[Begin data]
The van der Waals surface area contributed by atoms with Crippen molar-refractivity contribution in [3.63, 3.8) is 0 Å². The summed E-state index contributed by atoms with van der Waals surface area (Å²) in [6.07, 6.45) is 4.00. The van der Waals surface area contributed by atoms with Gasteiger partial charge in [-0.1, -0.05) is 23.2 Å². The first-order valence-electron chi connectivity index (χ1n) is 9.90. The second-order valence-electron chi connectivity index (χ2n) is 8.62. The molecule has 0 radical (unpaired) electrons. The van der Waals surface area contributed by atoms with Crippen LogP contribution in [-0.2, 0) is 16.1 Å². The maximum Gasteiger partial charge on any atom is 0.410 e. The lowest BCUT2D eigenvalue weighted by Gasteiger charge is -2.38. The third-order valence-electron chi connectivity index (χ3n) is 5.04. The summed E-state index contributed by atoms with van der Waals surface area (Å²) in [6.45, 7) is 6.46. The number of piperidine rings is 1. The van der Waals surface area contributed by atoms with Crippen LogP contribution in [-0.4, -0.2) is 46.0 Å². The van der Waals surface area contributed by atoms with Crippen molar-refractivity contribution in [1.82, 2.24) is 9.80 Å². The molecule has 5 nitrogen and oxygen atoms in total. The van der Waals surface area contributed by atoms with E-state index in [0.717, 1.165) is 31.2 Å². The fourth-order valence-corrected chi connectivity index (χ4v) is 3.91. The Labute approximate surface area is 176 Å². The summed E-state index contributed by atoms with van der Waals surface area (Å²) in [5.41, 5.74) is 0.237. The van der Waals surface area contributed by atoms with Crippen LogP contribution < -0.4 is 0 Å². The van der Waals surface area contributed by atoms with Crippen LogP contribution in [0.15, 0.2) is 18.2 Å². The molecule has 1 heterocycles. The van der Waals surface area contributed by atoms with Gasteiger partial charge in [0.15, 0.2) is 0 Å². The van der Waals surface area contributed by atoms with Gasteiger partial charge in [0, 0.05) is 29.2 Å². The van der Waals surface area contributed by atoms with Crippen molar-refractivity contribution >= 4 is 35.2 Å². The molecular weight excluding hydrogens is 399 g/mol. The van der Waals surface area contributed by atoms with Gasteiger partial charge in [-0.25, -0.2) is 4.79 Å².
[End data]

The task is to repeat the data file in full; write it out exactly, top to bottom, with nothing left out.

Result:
The van der Waals surface area contributed by atoms with Crippen molar-refractivity contribution in [3.63, 3.8) is 0 Å². The summed E-state index contributed by atoms with van der Waals surface area (Å²) in [6.07, 6.45) is 4.00. The van der Waals surface area contributed by atoms with Gasteiger partial charge in [-0.1, -0.05) is 23.2 Å². The first-order valence-electron chi connectivity index (χ1n) is 9.90. The second-order valence-electron chi connectivity index (χ2n) is 8.62. The molecule has 0 radical (unpaired) electrons. The van der Waals surface area contributed by atoms with Crippen LogP contribution in [-0.2, 0) is 16.1 Å². The maximum Gasteiger partial charge on any atom is 0.410 e. The lowest BCUT2D eigenvalue weighted by Gasteiger charge is -2.38. The third-order valence-electron chi connectivity index (χ3n) is 5.04. The summed E-state index contributed by atoms with van der Waals surface area (Å²) in [6.45, 7) is 6.46. The number of piperidine rings is 1. The van der Waals surface area contributed by atoms with Crippen LogP contribution in [-0.4, -0.2) is 46.0 Å². The van der Waals surface area contributed by atoms with Crippen molar-refractivity contribution in [1.82, 2.24) is 9.80 Å². The molecule has 5 nitrogen and oxygen atoms in total. The van der Waals surface area contributed by atoms with E-state index in [0.717, 1.165) is 31.2 Å². The fourth-order valence-corrected chi connectivity index (χ4v) is 3.91. The Labute approximate surface area is 176 Å². The summed E-state index contributed by atoms with van der Waals surface area (Å²) in [5.41, 5.74) is 0.237. The van der Waals surface area contributed by atoms with Crippen LogP contribution < -0.4 is 0 Å². The van der Waals surface area contributed by atoms with Crippen LogP contribution in [0.15, 0.2) is 18.2 Å². The molecule has 1 heterocycles. The van der Waals surface area contributed by atoms with Gasteiger partial charge in [0.15, 0.2) is 0 Å². The van der Waals surface area contributed by atoms with Gasteiger partial charge in [0, 0.05) is 29.2 Å². The van der Waals surface area contributed by atoms with Crippen molar-refractivity contribution >= 4 is 35.2 Å². The molecular weight excluding hydrogens is 399 g/mol. The van der Waals surface area contributed by atoms with Gasteiger partial charge in [-0.25, -0.2) is 4.79 Å².